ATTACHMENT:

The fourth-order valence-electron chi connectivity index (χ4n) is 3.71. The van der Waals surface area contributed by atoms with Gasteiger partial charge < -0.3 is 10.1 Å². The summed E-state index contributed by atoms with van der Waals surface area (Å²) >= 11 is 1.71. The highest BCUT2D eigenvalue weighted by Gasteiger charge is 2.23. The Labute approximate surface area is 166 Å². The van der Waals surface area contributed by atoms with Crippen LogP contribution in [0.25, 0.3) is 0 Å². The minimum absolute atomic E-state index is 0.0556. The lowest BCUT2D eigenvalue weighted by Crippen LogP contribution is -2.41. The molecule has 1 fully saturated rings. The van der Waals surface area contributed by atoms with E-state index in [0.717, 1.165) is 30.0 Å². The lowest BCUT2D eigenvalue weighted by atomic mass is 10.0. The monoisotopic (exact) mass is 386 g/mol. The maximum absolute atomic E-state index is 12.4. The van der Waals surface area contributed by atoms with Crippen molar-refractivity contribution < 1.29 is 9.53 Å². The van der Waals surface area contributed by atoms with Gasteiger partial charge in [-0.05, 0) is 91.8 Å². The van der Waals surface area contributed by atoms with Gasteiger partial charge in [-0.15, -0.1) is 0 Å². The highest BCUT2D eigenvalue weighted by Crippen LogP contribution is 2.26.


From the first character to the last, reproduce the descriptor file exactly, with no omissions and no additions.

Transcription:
The fourth-order valence-electron chi connectivity index (χ4n) is 3.71. The van der Waals surface area contributed by atoms with Gasteiger partial charge < -0.3 is 10.1 Å². The summed E-state index contributed by atoms with van der Waals surface area (Å²) >= 11 is 1.71. The highest BCUT2D eigenvalue weighted by Gasteiger charge is 2.23. The Labute approximate surface area is 166 Å². The van der Waals surface area contributed by atoms with Crippen LogP contribution in [0.25, 0.3) is 0 Å². The minimum absolute atomic E-state index is 0.0556. The lowest BCUT2D eigenvalue weighted by Crippen LogP contribution is -2.41. The molecule has 1 fully saturated rings. The van der Waals surface area contributed by atoms with E-state index in [0.717, 1.165) is 30.0 Å². The lowest BCUT2D eigenvalue weighted by atomic mass is 10.0. The monoisotopic (exact) mass is 386 g/mol. The maximum absolute atomic E-state index is 12.4. The van der Waals surface area contributed by atoms with Crippen molar-refractivity contribution < 1.29 is 9.53 Å². The van der Waals surface area contributed by atoms with Gasteiger partial charge in [-0.05, 0) is 91.8 Å². The van der Waals surface area contributed by atoms with Gasteiger partial charge in [-0.15, -0.1) is 0 Å². The highest BCUT2D eigenvalue weighted by Crippen LogP contribution is 2.26.